November 30, 2023 | Rome, Italy

Cool cooking

By |2022-08-20T03:54:41+02:00August 20th, 2022|"Suzanne's Taste"|
When it's hot, hot, and hot your stomach needs something cooling.

his summer I may or may not have kids and grandkids coming for a couple of weeks (another house — too many for this one!) and we will distance and be careful and eat on a long table in a sweet garden and hope these temperatures drop from the high 30s!!!

Who wants to eat in this weather?

Well, we do, but I have turned to cold soups, no-cook pasta sauces, and combinations of fresh vegetables, succumbing only to poaching salmon to eat cold with rémoulade sauce, frying a few bacon slices for BLTs, or simmering whatever strange items are in the fridge for soups. Oh, and always tucked away somewhere: cooked potatoes and rice for salads.

The first thing to do is look in your fridge and take out all the wondrous leftovers you might have, which I pray you do, leftovers being the heart and soul of delectable summer menus.

In mine, for example, I found corn, garbanzos, and cucumbers from my neighbor, a garden guru, who graces us with cukes, zucchini, tomatoes, potatoes, and more. Those were all I need as starters.

Leftovers are the heart and soul of delectable summer menus.

Garbanzo beans, tahini (sesame paste), garlic, lemons, and mint went straight into the food processor for hummus: 2 cups cooked garbanzos, 2 big spoons of tahini, juice of a lemon, handful of mint or cilantro, ½-cup olive oil, and 2 tablespoons cold water will give you a smooth dish for dipping your pita or even tossing with pasta. Complex carbohydrates, right?

My favorite cold soup starts with a large forgotten-in-the-fridge zucchini, 1 sweet onion, 2 cloves of garlic, 1 small peeled potato, chopped coarse and put into a pot of chicken (or vegetable) broth to cover. They simmer for 20 minutes, cool off and go into the food processor with, get this, a ripe avocado and lemon juice and chill for a couple of hours until being served in a soup bowl with a dollop of Greek yogurt added. No one ever guesses that guacamole’s star is the secret of the rich taste.

Many do not eat tuna in these food-fearing days, but there could be more mercury in a piece of swordfish than a can of tuna so, using the food processor yet again, I mix my wonderful can of tuna in olive oil with fresh mint, a cup of broth, a small sweet onion, lemon juice to taste, and lots of fresh pepper and toss the sauce with short pasta. This tuna sauce can be tossed with cooked cubed potatoes, a bit of chopped sweet red pepper, little green onions, a small can of cooked corn kernels and fresh cilantro to make yet another easy salad.

The ubiquitous gazpacho is always in the fridge in summer: 4 tomatoes, a sweet onion, a small bit of celery, 2 large peeled cucumbers (thank you, neighbor), sweet red pepper (optional), a couple of garlic cloves, salt, pepper, a handful of fresh cilantro, and a splash of wine vinegar will get you your minimum daily requirement of all the vitamins you need to combat heat waves. You may add grilled almonds to the mix to have salmorejo, the gazpacho of Andalusia.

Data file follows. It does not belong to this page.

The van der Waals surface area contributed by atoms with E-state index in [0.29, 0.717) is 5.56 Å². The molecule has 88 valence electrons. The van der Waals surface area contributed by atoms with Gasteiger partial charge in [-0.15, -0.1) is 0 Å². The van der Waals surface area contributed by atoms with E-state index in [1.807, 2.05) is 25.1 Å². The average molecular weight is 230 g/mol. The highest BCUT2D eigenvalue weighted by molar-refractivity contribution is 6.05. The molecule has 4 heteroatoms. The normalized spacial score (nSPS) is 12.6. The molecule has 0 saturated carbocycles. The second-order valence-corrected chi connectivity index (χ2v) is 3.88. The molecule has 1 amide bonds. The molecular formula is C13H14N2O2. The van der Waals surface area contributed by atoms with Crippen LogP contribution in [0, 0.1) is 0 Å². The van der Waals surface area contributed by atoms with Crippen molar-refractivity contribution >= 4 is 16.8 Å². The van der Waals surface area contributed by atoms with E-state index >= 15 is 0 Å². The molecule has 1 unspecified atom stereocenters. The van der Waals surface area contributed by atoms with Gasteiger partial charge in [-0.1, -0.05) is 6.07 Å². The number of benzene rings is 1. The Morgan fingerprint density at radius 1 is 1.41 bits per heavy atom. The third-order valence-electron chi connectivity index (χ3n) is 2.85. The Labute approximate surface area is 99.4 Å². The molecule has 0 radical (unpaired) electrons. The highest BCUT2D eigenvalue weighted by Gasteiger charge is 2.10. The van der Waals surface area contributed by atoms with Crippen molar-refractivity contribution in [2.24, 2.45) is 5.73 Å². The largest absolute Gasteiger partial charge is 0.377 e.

The potato, a staple that has practically become part of the family, is the star in Potatoes Gerardo, named after my stepson’s good friend, age 14, whom I allowed in my kitchen when he visited us in the summer in LA because he promised his warm potato recipe would knock our socks off. And it did: 4 potatoes, cooked and quartered in a bowl, generous olive oil over all, salt, pepper, fresh chopped basil, a shot of lemon juice and a skilled hand to mash them up a little so that there are chunks left in the mix. These are heavenly tepid, or stirred up with a couple of eggs to make potato pancakes for a second meal.

You can mix and match almost anything to come up with salads that please the palate and cool the soul.

Who needs socks in the summer anyway?

I love kids in the kitchen.

Last week when the thermometer hit close to 90, my cold salad started with 2 cups of leftover-on-purpose rice tossed with a huge fresh tomato, chopped fine, a cup of cooked corn kernels, ½-cup chopped sweet red pepper, a handful of fresh cilantro, mint from the garden, 4 little green onions, chopped fine, a few leaves of fresh basil, and the whole kit and kaboodle dressed with olive oil, a dash of balsamic vinegar, the juice of a lemon, along with a little grated peel, and a large spoon of mayonnaise.

You can mix and match almost anything to come up with salads that please the palate and cool the soul. It is HOT here.

If all of this looks like too much effort on a sweltering day, maybe just fit in a nice G and T and think about it tomorrow.

About the Author:

Suzanne Dunaway, a longtime major magazine writer and artist, is the author and illustrator of "Rome, At Home, The Spirit of La Cucina Romana in Your Own Kitchen" (Broadway Books) and "No Need To Knead, Handmade Italian Breads in 90 Minutes" (Hyperion). She taught cooking for 15 years privately and at cooking schools in Los Angeles, and now maintains a personal website and a blog. She divides her time between southern France and Italy.